Can you believe your eyes – this is supposed to be a draw!

Study by M. Liburkin, Bulletin Moscow – Prague, 1946. Draw!

At first sight, seems that by no stretch of imagination can White survive here.

Yet, by help of the “contacts theory”, piece coordination and the grand scheme of chess hierarchy presented before, we will be able to dissect the position into discrete elements to get an understand on what’s going on here and how a draw is possible. This might also help you assess the merits and applicability of the “contacts theory” I am speaking up for on this blog.

Take another look at this study of supreme elegance by Mark Savelevich Liburkin (1910-1953). The white pieces are not active and look totally uncoordinated, some on the edge of the board, and yes, the white b7-Knight has no way out. One of the Knights must go. It’s beyond imagination that White may hold in this position against an active black Rook and a Pawn seemingly ready to march its way to the glory, possibly supported by its monarch.

But how can White create any chances here as his position looks completely lost? Perhaps the only one may be to pose threats to the black Pawn together with a combined King’s action (at least the black King is poorly placed in the corner and out of play for now). But again, it’s still hard to imagine survival is possible here at all.

White to move and draw

1. Nf1-e3 Although attacked black Rook must lose control over some b7-Knight’s escape squares now, after

1. … Rd5-d3  double attack (C1 on our Grand scheme, or GS:C1) is established on both Knights which guarantees the prey (one of the Knights) still cannot escape.

2. Kc1-c2! Forcing the black Rook to dispatch the e3-Knight. That’s exactly what White wanted to as the b7-Knight is in a more favorable position to attack the e6-Pawn – just one move away. What kind of contact is it? Threat of attack (GS:B2)

2. … Rd3xe3 One Knight is gone – it’s martyred for the fatherland (“dlya Rodinu”, as the Russian would say…)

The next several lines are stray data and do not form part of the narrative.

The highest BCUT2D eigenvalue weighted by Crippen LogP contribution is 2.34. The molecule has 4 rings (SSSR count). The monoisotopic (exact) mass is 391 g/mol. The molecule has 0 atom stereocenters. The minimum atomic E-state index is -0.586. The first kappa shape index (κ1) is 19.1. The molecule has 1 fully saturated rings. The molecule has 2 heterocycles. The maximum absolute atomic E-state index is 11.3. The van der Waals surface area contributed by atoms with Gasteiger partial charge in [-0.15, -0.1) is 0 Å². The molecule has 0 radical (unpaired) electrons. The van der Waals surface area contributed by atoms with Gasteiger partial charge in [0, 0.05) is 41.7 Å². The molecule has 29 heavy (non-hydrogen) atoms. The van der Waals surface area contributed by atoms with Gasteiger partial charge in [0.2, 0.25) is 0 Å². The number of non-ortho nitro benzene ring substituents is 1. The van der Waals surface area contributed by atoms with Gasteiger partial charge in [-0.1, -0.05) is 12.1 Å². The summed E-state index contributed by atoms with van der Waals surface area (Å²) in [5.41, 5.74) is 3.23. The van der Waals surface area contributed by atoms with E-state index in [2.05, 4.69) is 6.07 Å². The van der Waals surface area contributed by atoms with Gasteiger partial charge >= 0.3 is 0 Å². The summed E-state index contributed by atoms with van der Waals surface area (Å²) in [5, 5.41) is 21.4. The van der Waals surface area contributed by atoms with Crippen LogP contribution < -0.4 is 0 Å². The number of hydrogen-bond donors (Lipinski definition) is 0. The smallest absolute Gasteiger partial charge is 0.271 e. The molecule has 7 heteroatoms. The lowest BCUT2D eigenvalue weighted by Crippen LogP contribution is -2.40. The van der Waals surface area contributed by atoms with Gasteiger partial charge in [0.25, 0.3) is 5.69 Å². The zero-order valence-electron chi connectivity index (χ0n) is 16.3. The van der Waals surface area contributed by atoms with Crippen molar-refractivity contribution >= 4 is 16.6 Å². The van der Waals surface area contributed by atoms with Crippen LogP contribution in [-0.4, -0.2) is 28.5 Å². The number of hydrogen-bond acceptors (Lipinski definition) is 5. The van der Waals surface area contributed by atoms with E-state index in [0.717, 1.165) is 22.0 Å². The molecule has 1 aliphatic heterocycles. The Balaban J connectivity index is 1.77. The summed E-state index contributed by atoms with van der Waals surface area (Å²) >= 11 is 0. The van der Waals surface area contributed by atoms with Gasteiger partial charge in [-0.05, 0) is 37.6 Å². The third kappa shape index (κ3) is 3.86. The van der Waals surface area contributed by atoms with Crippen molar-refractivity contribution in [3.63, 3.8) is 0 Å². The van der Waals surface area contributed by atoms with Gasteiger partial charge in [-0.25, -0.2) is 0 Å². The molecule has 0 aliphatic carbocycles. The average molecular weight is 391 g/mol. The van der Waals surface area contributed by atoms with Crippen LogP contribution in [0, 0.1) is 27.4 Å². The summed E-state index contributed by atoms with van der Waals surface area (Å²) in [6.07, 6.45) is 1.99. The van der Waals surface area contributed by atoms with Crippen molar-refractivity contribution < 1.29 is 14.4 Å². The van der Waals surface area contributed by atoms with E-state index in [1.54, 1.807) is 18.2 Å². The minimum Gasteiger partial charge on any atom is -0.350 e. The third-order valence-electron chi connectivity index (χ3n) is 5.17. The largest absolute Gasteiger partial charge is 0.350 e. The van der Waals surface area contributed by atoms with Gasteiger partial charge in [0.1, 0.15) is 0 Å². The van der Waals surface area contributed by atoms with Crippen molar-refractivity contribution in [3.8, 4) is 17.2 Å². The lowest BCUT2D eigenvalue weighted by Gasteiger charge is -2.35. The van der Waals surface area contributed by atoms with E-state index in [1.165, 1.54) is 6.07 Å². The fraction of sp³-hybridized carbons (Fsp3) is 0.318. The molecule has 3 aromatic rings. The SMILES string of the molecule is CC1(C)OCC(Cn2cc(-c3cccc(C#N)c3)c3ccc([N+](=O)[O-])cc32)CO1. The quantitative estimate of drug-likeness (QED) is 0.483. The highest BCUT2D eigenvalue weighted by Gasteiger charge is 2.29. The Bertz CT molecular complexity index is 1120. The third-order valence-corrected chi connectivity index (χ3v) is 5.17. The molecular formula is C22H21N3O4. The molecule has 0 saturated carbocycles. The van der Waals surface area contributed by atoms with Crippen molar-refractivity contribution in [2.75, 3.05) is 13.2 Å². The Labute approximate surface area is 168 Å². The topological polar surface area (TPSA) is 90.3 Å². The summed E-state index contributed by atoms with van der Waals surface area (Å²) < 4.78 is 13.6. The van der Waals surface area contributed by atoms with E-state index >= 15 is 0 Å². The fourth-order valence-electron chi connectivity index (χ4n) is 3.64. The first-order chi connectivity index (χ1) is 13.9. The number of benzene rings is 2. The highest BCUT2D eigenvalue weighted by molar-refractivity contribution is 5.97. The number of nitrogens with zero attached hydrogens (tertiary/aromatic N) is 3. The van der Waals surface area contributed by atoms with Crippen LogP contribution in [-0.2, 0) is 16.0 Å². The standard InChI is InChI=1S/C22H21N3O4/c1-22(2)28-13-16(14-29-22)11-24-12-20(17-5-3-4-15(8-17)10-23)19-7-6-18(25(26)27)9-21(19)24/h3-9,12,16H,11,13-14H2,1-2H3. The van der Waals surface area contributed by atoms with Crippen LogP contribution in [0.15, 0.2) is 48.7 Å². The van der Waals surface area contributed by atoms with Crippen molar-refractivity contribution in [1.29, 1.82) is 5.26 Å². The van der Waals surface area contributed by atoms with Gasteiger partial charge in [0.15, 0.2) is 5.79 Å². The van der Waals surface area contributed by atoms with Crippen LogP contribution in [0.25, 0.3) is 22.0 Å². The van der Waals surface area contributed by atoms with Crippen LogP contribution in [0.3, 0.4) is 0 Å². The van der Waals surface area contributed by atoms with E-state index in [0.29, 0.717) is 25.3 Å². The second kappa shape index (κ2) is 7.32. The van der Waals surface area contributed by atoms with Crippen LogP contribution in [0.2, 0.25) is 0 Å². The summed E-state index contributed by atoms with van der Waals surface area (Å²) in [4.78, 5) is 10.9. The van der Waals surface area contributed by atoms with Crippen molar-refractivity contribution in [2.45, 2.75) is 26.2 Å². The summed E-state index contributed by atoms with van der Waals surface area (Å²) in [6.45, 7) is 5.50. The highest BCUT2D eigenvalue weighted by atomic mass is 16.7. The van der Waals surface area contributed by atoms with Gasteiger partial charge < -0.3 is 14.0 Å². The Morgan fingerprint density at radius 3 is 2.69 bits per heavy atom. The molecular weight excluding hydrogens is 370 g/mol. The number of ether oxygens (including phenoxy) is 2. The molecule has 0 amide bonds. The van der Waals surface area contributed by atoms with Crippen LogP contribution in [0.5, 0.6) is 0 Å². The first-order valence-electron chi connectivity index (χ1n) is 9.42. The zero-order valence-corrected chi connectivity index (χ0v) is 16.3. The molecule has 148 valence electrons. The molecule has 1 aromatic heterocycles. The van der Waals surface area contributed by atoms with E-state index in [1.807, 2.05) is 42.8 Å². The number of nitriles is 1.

3. Nb7-d8!! Fantastic!

Position after 3.Nb7-d8

Now we see more clearly why White gave out the e3-Knight. The Rook is cunningly lured on the e-file (it’s the “drive-on” tactical device, GS:D2) in front of the Pawn where its mobility is reduced (GS:E2-i) and where it can be attacked.

Let’s do some anatomy and check elementary contacts (GS:B), as they always provide clue about the position:

a) the d8-Knight is attacking (GS:B1) the black Pawn,

b) the black Rook is tied down to protecting the Pawn (GS:B3) and is limited to only five squares on the e-file (e1-e5),

c) the Rook is under a threat of attack (GS:B2) from the white King which is one-move away from beginning to harass it by stepping on the d-file,

d) the black King is restricted (GS:B4) by the Knight (at b7) and tactically (at a7 and b8), which foils any attempt to get out of the corner.

Rembrandt van Rijn (1606 – 1669). The Anatomy Lesson of Dr. Nicolaes Tulp, 1632, Mauritshuis, The Hague

We finally realize the two black pieces are actually subjected to a double attack (GS:C2) consisting of the Knight’s attack (GS:B1) on the e6-Pawn, and King’s series of perpetual attacks and threats of attack (GS:B2) the Rook cannot escape as it’s tied down to protecting the e6-Pawn. This is an example of effective piece cooperation (GS:C, “the main principle that runs throughout”, Capablanca) between the King and the Knight.

In contrast, the black troops are uncoordinated and all heavily restricted which reduces their fighting potential. All this explains why, with little help of tactics (GS:D), the draw is possible!

(Now you can also see why studying endings may dramatically improve your chess as full potential of pieces and cooperation between them are lucidly expressed.)

Back to our position. The white King actually wants to be able to attack the Rook whenever it gets on e1, e2, e3, or e4 (it’s well known that King is more gifted at close-range fight than Rook). If the Rook lands on e5, the King simply steps back on the c-file from which it can keep a threat of attack (from say c3-square).

At the same time, on c3 the King is safe as it’s off of the d-file along which the Rook can strike (Re5-d5+) with a double attack winning the d8-Knight.

And lastly, with the Rook on e5, Black is entirely held down really. The Pawn is obviously blocked, but important thing is that the black King cannot get out of the corner and join the fray because of another double attack hanging in the air, this time Nd8-c6 fork (an example of tactical piece cooperation, GS:C4).

3. …Re3-e2+ If 3…e5, then 4.Nf7 maintaining the attack on the e-Pawn and the Rook is unable to avoid King’s attacks coming from the d-file, or if it leaves the e-file, the loss of the Pawn.

4. Kc2-d3 Re3-e1

5. Kd3-d2 Re1-e4

6. Kd2-d3 Re4-e5

7. Kd3-c3! This subtle move keeps the status-quo (see the comment after move 3). The Black can only try:

7. … Re5-c5 to improve his position, but after

8. Kc3-b4 is forced to turn back to e-file. DRAW!

Sheer beauty! Isn’t it?

And here’s the author of this brilliance:

Mark Savelevich Liburkin (1910-1953), a famous chess composer of studies of supreme elegance

As you’ve seen, we covered a lot of elements from the Grand scheme of hierarchy in chess.

Hope it helped increase your enjoyment of this magnificent piece of chess art.

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